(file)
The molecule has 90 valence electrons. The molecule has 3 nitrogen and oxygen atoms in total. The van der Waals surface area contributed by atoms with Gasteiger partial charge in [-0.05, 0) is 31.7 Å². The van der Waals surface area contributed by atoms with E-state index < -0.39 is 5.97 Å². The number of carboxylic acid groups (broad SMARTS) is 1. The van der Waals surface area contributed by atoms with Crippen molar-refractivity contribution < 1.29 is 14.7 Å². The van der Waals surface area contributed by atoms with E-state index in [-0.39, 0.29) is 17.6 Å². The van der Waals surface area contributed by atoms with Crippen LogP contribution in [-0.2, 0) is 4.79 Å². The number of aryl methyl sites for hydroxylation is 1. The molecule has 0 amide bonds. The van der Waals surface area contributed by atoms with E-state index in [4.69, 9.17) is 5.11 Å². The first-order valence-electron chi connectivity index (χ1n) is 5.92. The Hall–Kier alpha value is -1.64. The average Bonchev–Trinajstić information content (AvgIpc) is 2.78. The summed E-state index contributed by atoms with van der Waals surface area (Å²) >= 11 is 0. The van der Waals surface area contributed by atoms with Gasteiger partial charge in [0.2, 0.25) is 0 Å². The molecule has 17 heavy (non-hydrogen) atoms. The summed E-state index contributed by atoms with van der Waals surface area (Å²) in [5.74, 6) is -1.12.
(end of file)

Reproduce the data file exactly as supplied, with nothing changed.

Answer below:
The molecule has 90 valence electrons. The molecule has 3 nitrogen and oxygen atoms in total. The van der Waals surface area contributed by atoms with Gasteiger partial charge in [-0.05, 0) is 31.7 Å². The van der Waals surface area contributed by atoms with E-state index < -0.39 is 5.97 Å². The number of carboxylic acid groups (broad SMARTS) is 1. The van der Waals surface area contributed by atoms with Crippen molar-refractivity contribution < 1.29 is 14.7 Å². The van der Waals surface area contributed by atoms with E-state index in [-0.39, 0.29) is 17.6 Å². The van der Waals surface area contributed by atoms with Crippen LogP contribution in [-0.2, 0) is 4.79 Å². The number of aryl methyl sites for hydroxylation is 1. The molecule has 0 amide bonds. The van der Waals surface area contributed by atoms with E-state index in [4.69, 9.17) is 5.11 Å². The first-order valence-electron chi connectivity index (χ1n) is 5.92. The Hall–Kier alpha value is -1.64. The average Bonchev–Trinajstić information content (AvgIpc) is 2.78. The summed E-state index contributed by atoms with van der Waals surface area (Å²) >= 11 is 0. The van der Waals surface area contributed by atoms with Gasteiger partial charge in [0.2, 0.25) is 0 Å². The molecule has 17 heavy (non-hydrogen) atoms. The summed E-state index contributed by atoms with van der Waals surface area (Å²) in [5.74, 6) is -1.12.